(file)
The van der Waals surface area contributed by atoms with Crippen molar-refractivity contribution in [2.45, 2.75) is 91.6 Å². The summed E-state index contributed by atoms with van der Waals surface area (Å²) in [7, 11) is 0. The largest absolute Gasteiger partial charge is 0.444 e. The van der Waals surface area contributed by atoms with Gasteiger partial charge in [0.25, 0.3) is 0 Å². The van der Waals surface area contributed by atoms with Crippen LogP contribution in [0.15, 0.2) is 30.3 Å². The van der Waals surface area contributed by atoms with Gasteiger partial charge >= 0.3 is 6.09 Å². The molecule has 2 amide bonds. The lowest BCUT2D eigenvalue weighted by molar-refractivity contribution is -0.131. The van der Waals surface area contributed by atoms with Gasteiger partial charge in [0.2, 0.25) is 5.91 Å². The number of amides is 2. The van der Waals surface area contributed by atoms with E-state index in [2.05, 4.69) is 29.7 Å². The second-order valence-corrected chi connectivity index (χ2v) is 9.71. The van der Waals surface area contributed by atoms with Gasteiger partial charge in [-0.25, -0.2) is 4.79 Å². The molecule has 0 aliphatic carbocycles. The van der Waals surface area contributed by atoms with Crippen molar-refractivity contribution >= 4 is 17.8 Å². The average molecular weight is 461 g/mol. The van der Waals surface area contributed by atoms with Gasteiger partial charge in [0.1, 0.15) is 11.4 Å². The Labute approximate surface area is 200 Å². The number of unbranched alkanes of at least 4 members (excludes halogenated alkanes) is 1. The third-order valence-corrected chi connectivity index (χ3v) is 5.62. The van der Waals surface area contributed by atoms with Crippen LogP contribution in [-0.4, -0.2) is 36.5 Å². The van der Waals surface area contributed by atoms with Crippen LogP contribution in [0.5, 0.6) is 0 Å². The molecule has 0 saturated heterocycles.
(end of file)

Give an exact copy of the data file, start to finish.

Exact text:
The van der Waals surface area contributed by atoms with Crippen molar-refractivity contribution in [2.45, 2.75) is 91.6 Å². The summed E-state index contributed by atoms with van der Waals surface area (Å²) in [7, 11) is 0. The largest absolute Gasteiger partial charge is 0.444 e. The van der Waals surface area contributed by atoms with Gasteiger partial charge in [0.25, 0.3) is 0 Å². The van der Waals surface area contributed by atoms with Crippen LogP contribution in [0.15, 0.2) is 30.3 Å². The van der Waals surface area contributed by atoms with Gasteiger partial charge >= 0.3 is 6.09 Å². The molecule has 2 amide bonds. The lowest BCUT2D eigenvalue weighted by molar-refractivity contribution is -0.131. The van der Waals surface area contributed by atoms with Gasteiger partial charge in [0.2, 0.25) is 5.91 Å². The number of amides is 2. The van der Waals surface area contributed by atoms with E-state index in [2.05, 4.69) is 29.7 Å². The second-order valence-corrected chi connectivity index (χ2v) is 9.71. The van der Waals surface area contributed by atoms with Gasteiger partial charge in [-0.25, -0.2) is 4.79 Å². The molecule has 0 aliphatic carbocycles. The van der Waals surface area contributed by atoms with Crippen molar-refractivity contribution >= 4 is 17.8 Å². The average molecular weight is 461 g/mol. The van der Waals surface area contributed by atoms with Gasteiger partial charge in [0.1, 0.15) is 11.4 Å². The Labute approximate surface area is 200 Å². The number of unbranched alkanes of at least 4 members (excludes halogenated alkanes) is 1. The third-order valence-corrected chi connectivity index (χ3v) is 5.62. The van der Waals surface area contributed by atoms with Crippen LogP contribution in [-0.4, -0.2) is 36.5 Å². The van der Waals surface area contributed by atoms with Crippen LogP contribution in [0.5, 0.6) is 0 Å². The molecule has 0 saturated heterocycles.